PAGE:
The Hunger Games series was enough for him, it broke up a partnership with Jennifer Lawrence that had apparently gone quite well. Both had nothing but great things to say about one another afterward, and it looks like they've been seeking ways to team up again. It looks like they've found not just one opportunity, but two, including on an adaptation of John Steinbeck's epic drama, East of Eden.
Steinbeck's novel centers on the intertwining stories of the Hamilton and Trask families, from the early 20th century through WWI. Their lives would greatly reflect the Biblical tales of Cain and Abel and Adam and Eve. Elia Kazan adapted the novel into a classic film in 1955 starring James Dean and Richard Davalos as the Trask brothers, who frequently competed for the attention of their hard working farmer father, Adam. Ross plans to split the story into two films divided by generation, with Lawrence starring as the cruel and heartless Cathy Ames.
Paul Attanasio (Homicide: Life on the Street) wrote the initial script as the project has been bouncing around Hollywood for awhile, but Ross will probably want to give it a rewrite. So this is still a little ways off, which should give Ross plenty of time to direct Peter Pan origin story Peter and the Starcatchers. Between this and Steven Spielberg's The Grapes of Wrath remake, Steinbeck is suddenly hot again. How long before Of Mice and Men gets another shot?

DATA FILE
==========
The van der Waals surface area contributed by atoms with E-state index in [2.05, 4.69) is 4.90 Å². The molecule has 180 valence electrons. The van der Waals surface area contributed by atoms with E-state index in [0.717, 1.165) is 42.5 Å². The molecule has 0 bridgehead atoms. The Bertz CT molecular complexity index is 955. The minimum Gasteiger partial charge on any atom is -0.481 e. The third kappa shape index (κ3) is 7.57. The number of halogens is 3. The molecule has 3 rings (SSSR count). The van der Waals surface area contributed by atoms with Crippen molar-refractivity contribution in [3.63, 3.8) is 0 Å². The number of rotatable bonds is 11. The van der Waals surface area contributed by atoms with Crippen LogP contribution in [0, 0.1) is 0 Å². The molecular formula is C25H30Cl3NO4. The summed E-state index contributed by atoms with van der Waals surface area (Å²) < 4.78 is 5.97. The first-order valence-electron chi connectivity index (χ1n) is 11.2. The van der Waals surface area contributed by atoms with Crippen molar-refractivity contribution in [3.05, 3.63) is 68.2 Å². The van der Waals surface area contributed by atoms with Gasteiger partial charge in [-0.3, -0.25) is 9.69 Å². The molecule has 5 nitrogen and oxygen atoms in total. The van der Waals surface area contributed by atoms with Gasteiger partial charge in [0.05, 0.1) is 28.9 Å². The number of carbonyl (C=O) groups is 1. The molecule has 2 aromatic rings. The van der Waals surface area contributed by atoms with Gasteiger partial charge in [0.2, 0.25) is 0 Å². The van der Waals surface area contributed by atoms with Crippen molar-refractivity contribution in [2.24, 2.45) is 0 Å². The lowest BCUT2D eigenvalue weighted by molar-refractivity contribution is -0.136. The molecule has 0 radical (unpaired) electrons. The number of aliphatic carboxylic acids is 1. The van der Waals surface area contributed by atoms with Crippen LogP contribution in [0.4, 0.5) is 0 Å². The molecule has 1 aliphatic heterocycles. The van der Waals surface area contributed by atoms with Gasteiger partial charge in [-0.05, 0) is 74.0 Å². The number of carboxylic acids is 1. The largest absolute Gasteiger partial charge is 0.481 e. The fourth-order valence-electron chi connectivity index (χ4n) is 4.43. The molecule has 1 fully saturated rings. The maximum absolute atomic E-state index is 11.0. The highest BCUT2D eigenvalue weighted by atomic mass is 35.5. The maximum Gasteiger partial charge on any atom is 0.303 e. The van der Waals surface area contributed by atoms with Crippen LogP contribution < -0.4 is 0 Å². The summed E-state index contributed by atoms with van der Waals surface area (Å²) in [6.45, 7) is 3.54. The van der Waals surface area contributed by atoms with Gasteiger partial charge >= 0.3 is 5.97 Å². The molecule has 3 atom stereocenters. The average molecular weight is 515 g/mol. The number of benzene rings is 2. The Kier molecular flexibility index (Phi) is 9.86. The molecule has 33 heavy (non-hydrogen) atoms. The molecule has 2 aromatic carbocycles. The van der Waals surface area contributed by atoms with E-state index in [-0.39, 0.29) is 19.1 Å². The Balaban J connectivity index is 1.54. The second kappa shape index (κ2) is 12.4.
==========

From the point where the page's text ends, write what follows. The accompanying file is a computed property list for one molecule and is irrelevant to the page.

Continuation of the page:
That may not be all for Lawrence and Ross, either, as they are currently shopping an adaptation of Hannah Kent's bestselling novel, Burial Rights, about an Icelandic woman accused of murder in 1829. Here's the official synopsis....
Set against Iceland's stark landscape, Hannah Kent brings to vivid life the story of Agnes, who, charged with the brutal murder of her former master, is sent to an isolated farm to await execution.
Horrified at the prospect of housing a convicted murderer, the family at first avoids Agnes. Only Tóti, a priest Agnes has mysteriously chosen to be her spiritual guardian, seeks to understand her. But as Agnes's death looms, the farmer's wife and their daughters learn there is another side to the sensational story they've heard.
Riveting and rich with lyricism, BURIAL RITES evokes a dramatic existence in a distant time and place, and asks the question, how can one woman hope to endure when her life depends upon the stories told by others?
Lawrence and Ross should have no problem finding another backer given their Oscar pedigree and her obvious popularity. Burial Rights sounds like the sort of dark, moody material that earned her first Oscar nomination for Winter's Bone, and she may get a similar response for what will be a very flashy performance in East of Eden.